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January 9, 2023

4 min read

Lessons from the CircleCI Security Incident

What SREs can learn from the CircleCI security incident of January 2023.

Quentin Rousseau
Written by
Quentin Rousseau
Lessons from the CircleCI Security Incident
Table of contents

In some respects, security and reliability are competing priorities. Security controls may reduce reliability, and responding to security incidents may require mission-critical systems to be paused or shut down until they're secure.

The recent security incident involving CircleCI, however, shows that it's not always necessary to choose between prioritizing security or reliability. To its credit, CircleCI has done a nice job of handling the incident in a way that has minimized the impact on reliability, despite the apparent severity of the situation from a security perspective.

What happened at CircleCI?

On January 4, CircleCI, which develops a CI/CD platform that development and DevOps teams can use to build applications, announced a vulnerability affecting its software.

The company hasn't released many details so far about the exact cause or nature of the incident, but it has emphasized that it is not aware of any malicious actors currently inside its systems. That would imply that CircleCI is confident that the breach has been successfully contained.

Nonetheless, the company has urged its customers to "rotate any and all secrets stored in CircleCI." By secrets, it's referring to various types of tokens, SSH keys and even environment variables that might store access information.

Based on that advice, it seems likely that the CircleCI attack involved a breach wherein malicious actors gained access to secrets data that customers store on the platform. Since the company hasn't warned about exfiltration of other types of data, it would appear that the breach was limited to secrets, and that as long as users update their secrets in order to prevent attackers from using stolen secrets data to access sensitive resources, no damage will occur.

Maintaining operations during security incident response

CircleCI has also emphasized: The number one question we’ve received from customers is, “Can I build?” The answer is yes.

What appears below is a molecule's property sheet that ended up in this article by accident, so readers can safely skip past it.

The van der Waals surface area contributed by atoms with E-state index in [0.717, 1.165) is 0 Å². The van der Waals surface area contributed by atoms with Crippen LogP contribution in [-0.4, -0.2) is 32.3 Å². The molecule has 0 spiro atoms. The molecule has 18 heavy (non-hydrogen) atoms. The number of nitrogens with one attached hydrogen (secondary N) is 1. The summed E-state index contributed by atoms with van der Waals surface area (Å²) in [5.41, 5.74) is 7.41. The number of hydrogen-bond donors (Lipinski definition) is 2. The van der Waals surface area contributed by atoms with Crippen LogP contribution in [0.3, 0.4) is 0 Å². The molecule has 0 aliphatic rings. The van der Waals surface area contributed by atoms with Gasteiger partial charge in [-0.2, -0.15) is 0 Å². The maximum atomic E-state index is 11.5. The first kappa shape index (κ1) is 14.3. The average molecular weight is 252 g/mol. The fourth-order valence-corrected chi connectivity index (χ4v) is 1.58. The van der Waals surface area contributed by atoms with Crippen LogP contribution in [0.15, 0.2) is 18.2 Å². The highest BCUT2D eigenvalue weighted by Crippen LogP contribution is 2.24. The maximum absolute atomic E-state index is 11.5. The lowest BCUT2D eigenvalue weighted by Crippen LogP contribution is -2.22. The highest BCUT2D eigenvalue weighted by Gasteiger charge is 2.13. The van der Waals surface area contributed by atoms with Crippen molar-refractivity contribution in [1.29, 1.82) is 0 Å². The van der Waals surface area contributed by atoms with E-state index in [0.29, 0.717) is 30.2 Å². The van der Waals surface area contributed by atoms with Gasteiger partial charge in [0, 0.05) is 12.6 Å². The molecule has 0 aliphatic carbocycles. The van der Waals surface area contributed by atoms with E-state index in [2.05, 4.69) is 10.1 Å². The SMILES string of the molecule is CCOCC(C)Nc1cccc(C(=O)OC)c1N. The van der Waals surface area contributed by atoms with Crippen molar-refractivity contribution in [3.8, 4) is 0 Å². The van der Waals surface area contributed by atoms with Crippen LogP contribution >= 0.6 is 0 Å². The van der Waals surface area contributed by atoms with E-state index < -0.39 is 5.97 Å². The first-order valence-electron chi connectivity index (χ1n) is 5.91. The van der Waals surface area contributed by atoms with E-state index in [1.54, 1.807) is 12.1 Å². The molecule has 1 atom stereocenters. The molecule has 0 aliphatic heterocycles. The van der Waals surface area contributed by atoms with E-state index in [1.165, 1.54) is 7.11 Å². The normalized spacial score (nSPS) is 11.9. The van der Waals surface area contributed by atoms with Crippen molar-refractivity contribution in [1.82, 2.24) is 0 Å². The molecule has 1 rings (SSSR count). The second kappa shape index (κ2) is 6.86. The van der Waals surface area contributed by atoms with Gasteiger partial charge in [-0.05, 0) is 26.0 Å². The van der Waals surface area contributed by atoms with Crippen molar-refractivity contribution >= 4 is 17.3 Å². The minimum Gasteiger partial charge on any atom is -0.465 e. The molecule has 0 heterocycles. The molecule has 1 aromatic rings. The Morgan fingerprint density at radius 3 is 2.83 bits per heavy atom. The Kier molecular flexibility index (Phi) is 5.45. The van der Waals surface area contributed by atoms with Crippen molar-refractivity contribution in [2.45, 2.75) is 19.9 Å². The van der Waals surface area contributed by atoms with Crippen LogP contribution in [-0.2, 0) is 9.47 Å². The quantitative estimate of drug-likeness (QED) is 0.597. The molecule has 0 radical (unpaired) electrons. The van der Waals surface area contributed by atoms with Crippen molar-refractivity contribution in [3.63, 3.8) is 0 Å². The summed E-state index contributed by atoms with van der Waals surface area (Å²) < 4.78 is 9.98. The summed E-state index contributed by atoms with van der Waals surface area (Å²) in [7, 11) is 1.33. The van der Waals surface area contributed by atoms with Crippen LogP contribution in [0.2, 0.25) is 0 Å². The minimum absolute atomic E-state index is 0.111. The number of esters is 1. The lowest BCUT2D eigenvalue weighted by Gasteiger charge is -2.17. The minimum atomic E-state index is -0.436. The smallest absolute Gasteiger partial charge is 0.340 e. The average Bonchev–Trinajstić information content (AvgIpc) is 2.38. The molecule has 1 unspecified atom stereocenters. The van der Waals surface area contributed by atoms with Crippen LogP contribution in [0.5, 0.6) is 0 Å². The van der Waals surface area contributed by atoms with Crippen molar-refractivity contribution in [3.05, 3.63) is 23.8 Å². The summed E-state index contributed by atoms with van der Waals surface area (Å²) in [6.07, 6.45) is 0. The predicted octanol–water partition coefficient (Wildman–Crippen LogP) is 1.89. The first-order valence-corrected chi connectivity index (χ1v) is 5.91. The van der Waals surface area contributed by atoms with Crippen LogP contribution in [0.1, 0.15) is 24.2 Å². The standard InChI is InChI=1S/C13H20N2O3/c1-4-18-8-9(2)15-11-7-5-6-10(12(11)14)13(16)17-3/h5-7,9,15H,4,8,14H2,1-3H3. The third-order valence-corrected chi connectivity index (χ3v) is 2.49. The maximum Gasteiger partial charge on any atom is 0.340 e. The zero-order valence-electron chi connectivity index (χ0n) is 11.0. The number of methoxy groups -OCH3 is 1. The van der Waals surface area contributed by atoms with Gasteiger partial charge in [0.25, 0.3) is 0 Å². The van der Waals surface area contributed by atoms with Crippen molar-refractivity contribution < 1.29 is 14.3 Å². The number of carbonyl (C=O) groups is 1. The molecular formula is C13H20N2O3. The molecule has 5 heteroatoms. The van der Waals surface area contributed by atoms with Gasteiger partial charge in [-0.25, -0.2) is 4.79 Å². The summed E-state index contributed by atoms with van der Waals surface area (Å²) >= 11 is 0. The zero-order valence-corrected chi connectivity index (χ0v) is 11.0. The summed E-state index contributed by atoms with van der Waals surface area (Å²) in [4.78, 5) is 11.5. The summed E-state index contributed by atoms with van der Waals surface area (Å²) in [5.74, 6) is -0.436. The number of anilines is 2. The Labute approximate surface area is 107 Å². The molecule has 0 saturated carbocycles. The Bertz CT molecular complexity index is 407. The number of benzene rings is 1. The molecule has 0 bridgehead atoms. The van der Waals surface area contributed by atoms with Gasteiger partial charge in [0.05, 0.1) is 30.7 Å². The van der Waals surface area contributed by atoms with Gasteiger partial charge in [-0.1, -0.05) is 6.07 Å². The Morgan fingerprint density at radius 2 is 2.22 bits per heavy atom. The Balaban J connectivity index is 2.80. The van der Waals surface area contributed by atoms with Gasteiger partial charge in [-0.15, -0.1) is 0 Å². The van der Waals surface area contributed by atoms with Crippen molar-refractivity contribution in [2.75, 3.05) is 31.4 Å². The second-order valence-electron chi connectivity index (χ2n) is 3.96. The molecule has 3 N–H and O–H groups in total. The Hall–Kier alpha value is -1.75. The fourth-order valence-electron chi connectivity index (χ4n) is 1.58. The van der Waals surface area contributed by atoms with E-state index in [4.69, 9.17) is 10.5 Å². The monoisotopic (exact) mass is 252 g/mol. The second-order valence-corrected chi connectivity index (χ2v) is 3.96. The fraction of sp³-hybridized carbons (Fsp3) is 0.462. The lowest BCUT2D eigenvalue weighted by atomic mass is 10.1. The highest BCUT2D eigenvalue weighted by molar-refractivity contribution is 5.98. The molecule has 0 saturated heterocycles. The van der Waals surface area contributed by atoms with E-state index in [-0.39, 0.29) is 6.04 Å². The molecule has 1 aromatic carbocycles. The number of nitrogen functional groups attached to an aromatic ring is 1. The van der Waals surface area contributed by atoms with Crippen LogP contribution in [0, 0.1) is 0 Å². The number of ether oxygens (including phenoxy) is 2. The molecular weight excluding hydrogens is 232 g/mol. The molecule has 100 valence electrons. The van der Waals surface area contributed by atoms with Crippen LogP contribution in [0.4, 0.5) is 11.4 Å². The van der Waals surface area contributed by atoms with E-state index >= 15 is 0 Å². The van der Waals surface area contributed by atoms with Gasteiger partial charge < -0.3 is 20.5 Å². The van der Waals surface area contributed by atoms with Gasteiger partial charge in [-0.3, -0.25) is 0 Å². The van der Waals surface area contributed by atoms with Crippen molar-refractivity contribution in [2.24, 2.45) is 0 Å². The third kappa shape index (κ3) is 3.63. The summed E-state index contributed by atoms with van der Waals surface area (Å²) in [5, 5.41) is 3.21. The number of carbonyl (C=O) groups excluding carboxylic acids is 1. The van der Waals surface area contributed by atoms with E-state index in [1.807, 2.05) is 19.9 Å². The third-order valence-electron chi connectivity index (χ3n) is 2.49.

That's noteworthy because, again, major security incidents like the one that apparently occurred at CircleCI often result in downtime for mission-critical systems while those systems are updated. And no matter how much you've invested in backup systems, automated failover, redundancy or other reliability techniques, they won't protect your operations if there are security vulnerabilities at the core of your systems. Insecure secrets are just as problematic in a production system as in a backup system.

But in this case, CircleCI customers fared better than the norm. They were able to resume operations within about a day of disclosure of the incident, and the steps they were required to perform to use CircleCI securely – which amounted to updating their secrets – were relatively minor.

CircleCI deserves credit for minimizing the operational impact of this incident. The company also did a nice job of spelling out in its blog post on the incident exactly how customers should update their secrets, as well as which secrets management best practices can harden their CI/CD pipeline security in the future.

Lessons for SREs from the CircleCI incident

Of course, there's no guarantee that future security incidents will be resolved with as little reliability impact as this one. That's why it's important for SREs to take steps like the following to ensure that security incidents don't undercut reliability:

  • Establish playbooks that cover security routines like updating secrets, in order to minimize the time necessary to work through incidents like this one. Although CircleCI offered fairly specific steps to help its customers update their secrets, in other cases businesses might have to figure this stuff out on their own, and having a pre-established playbook would help.
  • Factor security into your redundancy strategy. Again, traditional backup and redundancy methods don't necessarily guarantee that you can recover quickly from a security incident; they mostly protect against other types of failures, like infrastructure outages. But forward-thinking SREs can get ahead of this limitation by planning strategies for maximizing the chances that backup systems are secure even if production systems are hacked. For example, disconnecting backups from the network can help minimize the risk that hacks of production systems will spread to backups, too.
  • Keep on operating. When news of the CircleCI incident first arrived, the knee-jerk reaction of many teams was no doubt to halt CI/CD operations due to the security risk of using a vulnerable platform. That was a reasonable stance at first, but as soon as it became clear that the risks had been mitigated, SREs at companies that use CircleCI hopefully pushed to get CI/CD pipelines back into operation. The point here is that, while it's important to take reasonable security precautions, it's equally important to prioritize operations, and not allow operations to be sacrificed in the name of tight security.

We're hoping that security incidents like the one that CircleCI disclosed this month are few and far between. But there's no reason to think they will be, given that thousands of cyberattacks take place each day. SREs can do their part to help businesses prepare by striking a healthy balance between security and reliability – and hoping that operations can continue despite security incidents, as they did in this case.